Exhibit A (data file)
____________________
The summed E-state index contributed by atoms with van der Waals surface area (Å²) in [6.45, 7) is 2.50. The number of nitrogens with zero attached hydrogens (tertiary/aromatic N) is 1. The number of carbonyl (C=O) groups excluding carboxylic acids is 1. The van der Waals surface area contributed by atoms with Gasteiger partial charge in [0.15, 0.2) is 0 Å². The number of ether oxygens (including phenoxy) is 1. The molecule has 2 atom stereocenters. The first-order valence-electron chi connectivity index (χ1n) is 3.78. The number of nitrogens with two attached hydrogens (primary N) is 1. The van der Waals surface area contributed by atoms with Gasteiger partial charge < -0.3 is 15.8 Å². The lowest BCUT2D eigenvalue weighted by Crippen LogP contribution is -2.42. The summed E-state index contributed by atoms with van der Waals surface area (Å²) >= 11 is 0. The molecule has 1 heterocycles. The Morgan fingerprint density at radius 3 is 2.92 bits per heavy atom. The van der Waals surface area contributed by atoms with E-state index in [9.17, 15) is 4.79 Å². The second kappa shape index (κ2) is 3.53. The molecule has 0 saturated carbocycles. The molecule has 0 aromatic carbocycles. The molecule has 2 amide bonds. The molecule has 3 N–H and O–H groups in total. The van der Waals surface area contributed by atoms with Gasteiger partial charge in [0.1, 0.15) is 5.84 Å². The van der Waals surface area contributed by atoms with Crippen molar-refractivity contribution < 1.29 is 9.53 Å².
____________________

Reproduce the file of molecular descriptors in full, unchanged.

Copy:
The summed E-state index contributed by atoms with van der Waals surface area (Å²) in [6.45, 7) is 2.50. The number of nitrogens with zero attached hydrogens (tertiary/aromatic N) is 1. The number of carbonyl (C=O) groups excluding carboxylic acids is 1. The van der Waals surface area contributed by atoms with Gasteiger partial charge in [0.15, 0.2) is 0 Å². The number of ether oxygens (including phenoxy) is 1. The molecule has 2 atom stereocenters. The first-order valence-electron chi connectivity index (χ1n) is 3.78. The number of nitrogens with two attached hydrogens (primary N) is 1. The van der Waals surface area contributed by atoms with Gasteiger partial charge < -0.3 is 15.8 Å². The lowest BCUT2D eigenvalue weighted by Crippen LogP contribution is -2.42. The summed E-state index contributed by atoms with van der Waals surface area (Å²) >= 11 is 0. The molecule has 1 heterocycles. The Morgan fingerprint density at radius 3 is 2.92 bits per heavy atom. The van der Waals surface area contributed by atoms with E-state index in [9.17, 15) is 4.79 Å². The second kappa shape index (κ2) is 3.53. The molecule has 0 saturated carbocycles. The molecule has 0 aromatic carbocycles. The molecule has 2 amide bonds. The molecule has 3 N–H and O–H groups in total. The van der Waals surface area contributed by atoms with Gasteiger partial charge in [0.1, 0.15) is 5.84 Å². The van der Waals surface area contributed by atoms with Crippen molar-refractivity contribution < 1.29 is 9.53 Å².